To coincide with Digital Humanities Week 2011, Joline Blais joins permaculture experts Julia and Charles Yelton, social media hackademic Craig Dietrich, Rural Maine Partners’ Claudia Lowd, and members of the Wabanaki community in hosting “Social Media and Sustainability” at LongGreenHouse, a clearinghouse for sustainable culture on the edge of the U-Me campus.
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For the last several years, Still Water Co-Directors Joline Blais and Jon Ippolito have been working with 20 other families to found an ecovillage on the coast of Maine. Now Belfast Cohousing & Ecovillage has won the National Resource Council of Maine’s 2011 People’s Choice Award “for exceptional efforts and tireless work to establish a model environmentally sustainable, affordable, multi-generational cohousing community.”
Ben Fino-Radin of Rhizome has published a plan to keep the organization’s venerable collection of digital art alive in the foreseeable future. The scheme builds on previous research by Richard Rinehart and Still Water’s Forging the Future coalition, of which Rhizome was a founding partner.
Still Water co-director Joline Blais trades a 45-minute car commute for an hour and a quarter on an electric bike.
The Still Water Permaculture Guild, located at 5 Chapel Road in Orono (LongGreenHouse), is inviting anyone who is interested to come to their “field days” this Friday (April 22) and next Wednesday (April 27), from 12 noon to 4pm. The Guild has been working to transform a normal residential yard into a perennial garden with edible fruit, vegetables, and herbs, using permaculture techniques.
If you would like to see a model of “edible landscaping,’ want to learn about permaculture gardening, or just want to get your hands in the soil, this a great opportunity.
Please send a e-mail to william [DOT] giordano [AT] umit [DOT] maine [DOT] edu, or just show up. For more information about the Stillwater Permaculture Guild, visit PermacultureUMaine.wordpress.com/events/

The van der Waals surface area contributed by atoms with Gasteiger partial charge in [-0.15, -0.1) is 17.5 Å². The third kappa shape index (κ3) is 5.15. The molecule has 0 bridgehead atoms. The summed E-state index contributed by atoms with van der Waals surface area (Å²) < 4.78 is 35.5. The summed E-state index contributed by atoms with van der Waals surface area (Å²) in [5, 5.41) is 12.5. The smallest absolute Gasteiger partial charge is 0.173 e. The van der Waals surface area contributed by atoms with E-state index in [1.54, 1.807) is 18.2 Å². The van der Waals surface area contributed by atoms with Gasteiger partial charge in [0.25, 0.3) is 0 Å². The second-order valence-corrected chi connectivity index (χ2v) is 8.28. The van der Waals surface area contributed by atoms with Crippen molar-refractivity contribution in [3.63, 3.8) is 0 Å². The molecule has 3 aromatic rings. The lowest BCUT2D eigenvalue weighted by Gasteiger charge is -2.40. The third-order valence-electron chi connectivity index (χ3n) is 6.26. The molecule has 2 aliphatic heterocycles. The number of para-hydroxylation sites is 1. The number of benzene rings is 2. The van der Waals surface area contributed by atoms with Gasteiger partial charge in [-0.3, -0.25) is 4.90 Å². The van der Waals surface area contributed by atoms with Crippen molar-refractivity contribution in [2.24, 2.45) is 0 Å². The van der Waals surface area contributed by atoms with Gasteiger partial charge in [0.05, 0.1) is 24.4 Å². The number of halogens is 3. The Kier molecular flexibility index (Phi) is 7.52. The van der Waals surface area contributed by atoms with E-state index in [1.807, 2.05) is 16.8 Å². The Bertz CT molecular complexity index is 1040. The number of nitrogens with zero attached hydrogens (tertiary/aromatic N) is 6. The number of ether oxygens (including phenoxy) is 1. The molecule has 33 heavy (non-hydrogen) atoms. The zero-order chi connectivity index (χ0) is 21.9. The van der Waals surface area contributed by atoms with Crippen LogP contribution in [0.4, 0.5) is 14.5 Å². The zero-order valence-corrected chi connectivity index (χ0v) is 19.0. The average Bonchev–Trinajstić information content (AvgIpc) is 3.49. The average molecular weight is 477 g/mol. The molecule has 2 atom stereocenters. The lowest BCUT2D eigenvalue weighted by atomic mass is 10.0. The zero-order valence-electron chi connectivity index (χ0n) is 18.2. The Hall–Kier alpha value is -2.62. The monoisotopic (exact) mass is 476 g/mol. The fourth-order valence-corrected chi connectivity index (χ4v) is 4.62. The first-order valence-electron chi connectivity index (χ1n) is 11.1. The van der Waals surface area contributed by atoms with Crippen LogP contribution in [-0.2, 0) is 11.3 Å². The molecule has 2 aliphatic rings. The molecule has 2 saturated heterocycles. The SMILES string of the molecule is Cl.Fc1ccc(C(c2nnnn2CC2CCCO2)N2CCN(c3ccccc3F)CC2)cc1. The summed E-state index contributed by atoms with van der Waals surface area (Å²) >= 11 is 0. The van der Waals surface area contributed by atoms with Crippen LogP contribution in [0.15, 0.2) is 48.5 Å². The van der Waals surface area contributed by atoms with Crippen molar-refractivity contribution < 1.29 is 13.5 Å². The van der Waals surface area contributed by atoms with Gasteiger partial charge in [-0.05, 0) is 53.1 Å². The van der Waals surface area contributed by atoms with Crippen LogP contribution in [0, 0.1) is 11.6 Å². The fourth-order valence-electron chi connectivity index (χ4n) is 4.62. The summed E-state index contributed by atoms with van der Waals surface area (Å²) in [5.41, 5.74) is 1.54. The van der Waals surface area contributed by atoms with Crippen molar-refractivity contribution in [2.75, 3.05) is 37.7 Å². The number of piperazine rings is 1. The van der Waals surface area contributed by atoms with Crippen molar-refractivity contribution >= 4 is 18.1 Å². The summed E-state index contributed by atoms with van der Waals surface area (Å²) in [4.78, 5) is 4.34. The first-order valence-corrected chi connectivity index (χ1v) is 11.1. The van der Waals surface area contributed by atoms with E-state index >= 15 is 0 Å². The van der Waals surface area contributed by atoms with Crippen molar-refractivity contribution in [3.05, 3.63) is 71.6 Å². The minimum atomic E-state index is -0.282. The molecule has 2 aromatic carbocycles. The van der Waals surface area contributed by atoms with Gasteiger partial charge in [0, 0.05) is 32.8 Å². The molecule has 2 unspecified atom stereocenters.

The permaculture philosophy of dynamic preservation turns out to have ancient roots in Sicily. Last December Joline Blais surveyed a Permaculture site near Caccamo founded by noted Australian sustainability gurus Julia and Charles Yelton, as well as a reconstructed citrus garden originally cultivated by the ancient Greeks of Agrigento.
It almost seems like cheating for Italians to declare Castelbuono an ecovillage. In this medieval town in the mountains of northern Sicily, the houses are already made of heat-exchanging stone and residents already walk everywhere through winding cobblestone streets. A donkey picks up recyclables and food compost headed for local farmers.
One of the coldest weeks of the year didn’t stop attenders of Aurono Borealis, an outdoor performance at LongGreenHouse this January. Intermedia MFA students in Joline Blais’s LifeArt class organized a “council of beings” that attracted a variety of faculty, students, and members of the Wabanaki community.
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Joline Blais and Jon Ippolito presented models of open governance on November 12 at U-Me’s Promise and Problems of Transparency conference. Organized by Desiree Butterfield-Nagy, the event featured a “hyperblog” organized by Blais and Ippolito with help from Still Water Senior Researcher Craig Dietrich.
At the 2010 ESTIA conference “Ecovillages Redefined” on 22 October, Still Water’s Joline Blais gave a presentation on the Belfast Cohousing & Ecovillage and conducted a discussion on the role ecovillages might play in a sustainable future.
Also presenting at the conference were Roger Kelly of the Centre for Alternative Technology (CAT) in Wales and Daniel Greenberg of Living Routes at the University of Massachusetts. Local luminaries featured at the conference included farmer extraordinaire Mark Fulford, LongGreenHouse veteran gkisedtanamoogk, and Belfast Cohousing Equity Member Jeffrey Mabee.